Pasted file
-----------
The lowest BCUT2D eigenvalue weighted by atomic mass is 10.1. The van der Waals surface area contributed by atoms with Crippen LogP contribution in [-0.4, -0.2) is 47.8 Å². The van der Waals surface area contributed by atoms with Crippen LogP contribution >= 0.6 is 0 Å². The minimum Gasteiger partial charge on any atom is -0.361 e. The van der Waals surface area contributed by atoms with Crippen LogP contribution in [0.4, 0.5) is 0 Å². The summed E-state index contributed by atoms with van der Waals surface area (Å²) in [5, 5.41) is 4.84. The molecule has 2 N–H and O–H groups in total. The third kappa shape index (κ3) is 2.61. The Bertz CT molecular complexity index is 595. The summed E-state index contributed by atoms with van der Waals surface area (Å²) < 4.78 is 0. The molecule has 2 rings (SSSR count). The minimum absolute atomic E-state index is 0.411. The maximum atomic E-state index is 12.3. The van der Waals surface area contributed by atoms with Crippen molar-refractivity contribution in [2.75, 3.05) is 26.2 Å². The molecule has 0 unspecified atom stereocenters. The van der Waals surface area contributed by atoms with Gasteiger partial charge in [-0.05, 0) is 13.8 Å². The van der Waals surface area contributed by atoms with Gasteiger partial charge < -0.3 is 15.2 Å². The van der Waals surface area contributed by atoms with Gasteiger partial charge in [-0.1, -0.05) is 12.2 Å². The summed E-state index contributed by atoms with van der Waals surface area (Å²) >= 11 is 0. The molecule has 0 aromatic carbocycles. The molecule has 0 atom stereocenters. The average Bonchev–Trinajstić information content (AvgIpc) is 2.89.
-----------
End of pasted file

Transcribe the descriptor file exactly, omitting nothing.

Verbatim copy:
The lowest BCUT2D eigenvalue weighted by atomic mass is 10.1. The van der Waals surface area contributed by atoms with Crippen LogP contribution in [-0.4, -0.2) is 47.8 Å². The van der Waals surface area contributed by atoms with Crippen LogP contribution >= 0.6 is 0 Å². The minimum Gasteiger partial charge on any atom is -0.361 e. The van der Waals surface area contributed by atoms with Crippen LogP contribution in [0.4, 0.5) is 0 Å². The summed E-state index contributed by atoms with van der Waals surface area (Å²) in [5, 5.41) is 4.84. The molecule has 2 N–H and O–H groups in total. The third kappa shape index (κ3) is 2.61. The Bertz CT molecular complexity index is 595. The summed E-state index contributed by atoms with van der Waals surface area (Å²) < 4.78 is 0. The molecule has 2 rings (SSSR count). The minimum absolute atomic E-state index is 0.411. The maximum atomic E-state index is 12.3. The van der Waals surface area contributed by atoms with Crippen molar-refractivity contribution in [2.75, 3.05) is 26.2 Å². The molecule has 0 unspecified atom stereocenters. The van der Waals surface area contributed by atoms with Gasteiger partial charge in [-0.05, 0) is 13.8 Å². The van der Waals surface area contributed by atoms with Gasteiger partial charge < -0.3 is 15.2 Å². The van der Waals surface area contributed by atoms with Gasteiger partial charge in [-0.1, -0.05) is 12.2 Å². The summed E-state index contributed by atoms with van der Waals surface area (Å²) >= 11 is 0. The molecule has 0 aromatic carbocycles. The molecule has 0 atom stereocenters. The average Bonchev–Trinajstić information content (AvgIpc) is 2.89.